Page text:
Wunderlist I love the interface, shared lists and the new integration into ios8 widgets / extensions. Easy integration with other users (family or teammates) and easy integration via email (simply forward tasks or emails to me@wunderlist.com). I have fiddled with several list / to-do services and this has become my favorite. An ask for 2015: the ability to send tasks from multiple email addresses.

Screenflow & Android Screencast Both excellent tools to capture, share and test product design and functionality. Screenflow allows editing and Android's Native Screencast makes it so, so simple.

Gadgets and Gear and Misc...

iPhone 6+ The size discussion is polarizing for many, but the benefits far outweigh any perceived size inconvenience: - more real estate and new usability formats from developers - bigger and better battery live - amazing, amazing camera (can't be overstated how good it is)

OnePlus I love this Android device. I love the build, the size, the feel. I really like the Cynogen / Android install and the customization opportunities. Really well done. And perhaps most importantly: I love price. Unlocked and 64GB for $349. The price is a game-changer.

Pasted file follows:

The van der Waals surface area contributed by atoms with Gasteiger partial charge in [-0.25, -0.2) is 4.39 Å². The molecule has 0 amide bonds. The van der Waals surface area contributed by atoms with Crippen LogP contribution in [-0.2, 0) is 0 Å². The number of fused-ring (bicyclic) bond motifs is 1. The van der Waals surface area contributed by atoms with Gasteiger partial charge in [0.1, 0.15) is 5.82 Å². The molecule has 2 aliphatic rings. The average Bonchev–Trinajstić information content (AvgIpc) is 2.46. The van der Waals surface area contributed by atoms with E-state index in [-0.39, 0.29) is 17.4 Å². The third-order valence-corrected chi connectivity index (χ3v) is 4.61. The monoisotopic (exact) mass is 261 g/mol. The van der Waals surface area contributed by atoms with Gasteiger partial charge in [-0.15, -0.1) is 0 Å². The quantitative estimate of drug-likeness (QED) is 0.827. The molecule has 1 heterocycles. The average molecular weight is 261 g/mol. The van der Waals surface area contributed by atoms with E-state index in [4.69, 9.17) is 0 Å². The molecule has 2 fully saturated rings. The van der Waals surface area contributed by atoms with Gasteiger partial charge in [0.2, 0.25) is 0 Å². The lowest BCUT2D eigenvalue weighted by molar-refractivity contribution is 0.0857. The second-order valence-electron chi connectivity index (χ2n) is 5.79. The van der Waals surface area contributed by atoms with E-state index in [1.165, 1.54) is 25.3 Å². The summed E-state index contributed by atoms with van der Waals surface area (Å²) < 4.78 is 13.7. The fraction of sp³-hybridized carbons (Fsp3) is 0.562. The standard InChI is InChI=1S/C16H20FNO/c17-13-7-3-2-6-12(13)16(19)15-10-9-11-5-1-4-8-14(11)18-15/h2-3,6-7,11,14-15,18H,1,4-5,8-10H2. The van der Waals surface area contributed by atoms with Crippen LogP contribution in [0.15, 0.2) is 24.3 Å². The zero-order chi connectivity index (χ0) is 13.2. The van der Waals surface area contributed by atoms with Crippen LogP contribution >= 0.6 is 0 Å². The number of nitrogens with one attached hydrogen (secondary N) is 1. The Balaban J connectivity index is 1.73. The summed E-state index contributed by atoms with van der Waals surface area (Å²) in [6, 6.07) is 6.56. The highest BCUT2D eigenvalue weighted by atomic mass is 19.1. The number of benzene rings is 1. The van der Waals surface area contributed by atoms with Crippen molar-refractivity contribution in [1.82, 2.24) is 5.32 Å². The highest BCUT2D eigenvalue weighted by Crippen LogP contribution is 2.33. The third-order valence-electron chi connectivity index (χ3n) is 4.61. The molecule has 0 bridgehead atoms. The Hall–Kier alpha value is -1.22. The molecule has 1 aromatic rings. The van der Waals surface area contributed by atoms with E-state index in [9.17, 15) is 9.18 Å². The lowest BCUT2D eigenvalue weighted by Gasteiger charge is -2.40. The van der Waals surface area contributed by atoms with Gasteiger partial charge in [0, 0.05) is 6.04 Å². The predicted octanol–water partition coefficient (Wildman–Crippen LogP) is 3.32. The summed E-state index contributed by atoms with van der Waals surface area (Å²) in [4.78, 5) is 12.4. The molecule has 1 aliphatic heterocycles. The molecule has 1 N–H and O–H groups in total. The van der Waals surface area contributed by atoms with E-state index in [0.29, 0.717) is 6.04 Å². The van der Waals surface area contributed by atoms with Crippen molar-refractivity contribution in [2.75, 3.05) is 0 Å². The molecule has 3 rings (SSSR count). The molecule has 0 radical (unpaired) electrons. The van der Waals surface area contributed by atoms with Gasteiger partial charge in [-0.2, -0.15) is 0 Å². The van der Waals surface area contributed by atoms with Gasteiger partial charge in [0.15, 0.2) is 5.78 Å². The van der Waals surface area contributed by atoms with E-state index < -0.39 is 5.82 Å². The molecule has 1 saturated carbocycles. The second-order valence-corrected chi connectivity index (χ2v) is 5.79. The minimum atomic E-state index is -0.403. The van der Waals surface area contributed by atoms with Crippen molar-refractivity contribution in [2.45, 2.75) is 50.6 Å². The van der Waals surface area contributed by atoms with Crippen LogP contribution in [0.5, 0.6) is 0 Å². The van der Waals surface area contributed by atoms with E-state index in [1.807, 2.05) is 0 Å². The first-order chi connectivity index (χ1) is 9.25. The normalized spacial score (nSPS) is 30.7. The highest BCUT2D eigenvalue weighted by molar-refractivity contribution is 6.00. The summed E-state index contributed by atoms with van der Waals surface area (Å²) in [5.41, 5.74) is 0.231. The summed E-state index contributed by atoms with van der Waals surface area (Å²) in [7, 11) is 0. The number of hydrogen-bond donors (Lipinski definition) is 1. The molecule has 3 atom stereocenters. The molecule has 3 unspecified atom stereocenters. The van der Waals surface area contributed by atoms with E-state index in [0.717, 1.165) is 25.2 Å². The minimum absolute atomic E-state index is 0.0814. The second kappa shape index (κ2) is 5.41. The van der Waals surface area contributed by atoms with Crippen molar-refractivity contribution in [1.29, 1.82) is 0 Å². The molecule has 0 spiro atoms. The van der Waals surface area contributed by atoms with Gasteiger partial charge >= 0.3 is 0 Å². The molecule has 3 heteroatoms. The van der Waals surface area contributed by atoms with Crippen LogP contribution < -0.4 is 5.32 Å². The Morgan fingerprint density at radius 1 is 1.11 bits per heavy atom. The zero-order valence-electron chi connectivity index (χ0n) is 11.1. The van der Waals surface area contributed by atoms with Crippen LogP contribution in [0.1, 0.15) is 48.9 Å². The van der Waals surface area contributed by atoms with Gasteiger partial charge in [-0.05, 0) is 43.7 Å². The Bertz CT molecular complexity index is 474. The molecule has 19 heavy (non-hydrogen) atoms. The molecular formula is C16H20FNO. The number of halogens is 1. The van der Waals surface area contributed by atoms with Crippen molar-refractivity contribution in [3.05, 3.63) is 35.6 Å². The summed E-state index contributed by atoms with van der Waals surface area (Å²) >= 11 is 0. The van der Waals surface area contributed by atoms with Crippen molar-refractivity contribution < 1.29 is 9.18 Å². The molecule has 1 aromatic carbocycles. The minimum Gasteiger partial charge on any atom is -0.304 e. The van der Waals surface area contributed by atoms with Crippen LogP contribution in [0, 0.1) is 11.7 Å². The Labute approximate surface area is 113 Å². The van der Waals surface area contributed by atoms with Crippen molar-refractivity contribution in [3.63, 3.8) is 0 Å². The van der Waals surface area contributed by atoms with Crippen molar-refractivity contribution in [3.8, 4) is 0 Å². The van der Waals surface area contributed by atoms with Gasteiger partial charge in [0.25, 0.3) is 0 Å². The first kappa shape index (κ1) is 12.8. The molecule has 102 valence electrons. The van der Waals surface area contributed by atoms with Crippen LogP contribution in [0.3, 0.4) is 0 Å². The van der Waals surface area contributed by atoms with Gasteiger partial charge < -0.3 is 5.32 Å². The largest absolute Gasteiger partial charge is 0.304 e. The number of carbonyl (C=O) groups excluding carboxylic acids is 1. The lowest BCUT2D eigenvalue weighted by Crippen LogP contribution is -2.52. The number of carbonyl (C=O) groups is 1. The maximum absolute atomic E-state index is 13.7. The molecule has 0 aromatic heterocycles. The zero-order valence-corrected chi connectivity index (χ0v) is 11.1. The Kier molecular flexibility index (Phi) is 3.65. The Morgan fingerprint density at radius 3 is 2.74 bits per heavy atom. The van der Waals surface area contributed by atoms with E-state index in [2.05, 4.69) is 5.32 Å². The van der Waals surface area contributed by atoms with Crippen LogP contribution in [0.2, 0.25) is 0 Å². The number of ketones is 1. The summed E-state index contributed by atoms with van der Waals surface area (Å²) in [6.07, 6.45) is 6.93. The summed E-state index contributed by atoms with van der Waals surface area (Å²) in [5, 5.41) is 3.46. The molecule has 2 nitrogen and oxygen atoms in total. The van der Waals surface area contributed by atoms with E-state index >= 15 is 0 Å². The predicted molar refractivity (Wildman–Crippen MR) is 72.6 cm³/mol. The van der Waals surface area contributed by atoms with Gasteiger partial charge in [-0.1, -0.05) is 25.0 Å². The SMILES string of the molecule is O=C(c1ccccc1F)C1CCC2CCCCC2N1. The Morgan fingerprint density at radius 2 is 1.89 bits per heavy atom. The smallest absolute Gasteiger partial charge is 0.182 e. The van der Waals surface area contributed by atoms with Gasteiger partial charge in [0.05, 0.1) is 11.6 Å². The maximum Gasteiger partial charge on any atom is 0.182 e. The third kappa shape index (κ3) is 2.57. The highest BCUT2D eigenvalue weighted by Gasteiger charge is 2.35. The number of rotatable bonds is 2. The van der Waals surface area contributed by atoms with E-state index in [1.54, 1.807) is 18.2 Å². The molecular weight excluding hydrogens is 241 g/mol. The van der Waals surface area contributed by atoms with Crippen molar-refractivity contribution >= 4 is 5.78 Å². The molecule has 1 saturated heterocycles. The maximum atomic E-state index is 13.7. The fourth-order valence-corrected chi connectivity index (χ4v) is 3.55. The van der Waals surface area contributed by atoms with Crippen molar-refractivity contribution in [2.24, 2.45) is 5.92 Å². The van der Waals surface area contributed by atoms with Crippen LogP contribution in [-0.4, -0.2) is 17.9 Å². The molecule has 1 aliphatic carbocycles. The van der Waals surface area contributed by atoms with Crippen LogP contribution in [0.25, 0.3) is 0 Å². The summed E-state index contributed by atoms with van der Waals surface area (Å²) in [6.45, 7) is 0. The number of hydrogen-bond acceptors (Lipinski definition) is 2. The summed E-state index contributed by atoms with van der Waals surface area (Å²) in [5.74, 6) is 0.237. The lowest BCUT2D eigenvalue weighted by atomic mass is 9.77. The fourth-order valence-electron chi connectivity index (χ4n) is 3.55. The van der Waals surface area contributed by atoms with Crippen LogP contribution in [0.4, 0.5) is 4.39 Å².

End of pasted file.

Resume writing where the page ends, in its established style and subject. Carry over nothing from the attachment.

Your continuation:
Tile Took a little longer to ship than I had hoped - but the product is really well made and the software pairs easily and nicely. I have a Tile on each of my keychains and find myself clumsily having to use the app once a week. Also a great, fun gift.

iPhone & iPad Connection Cables I give several presentations and demos in a given week.... And I almost always prefer to give it as a live demo and off of the actual device. These cables are life savers and I keep a pair (hdmi + dvi) in the office and in my bag.

Bose Wireless Headphones Note: I am NOT an audiophile. I look for comfort, ease, sound, and size.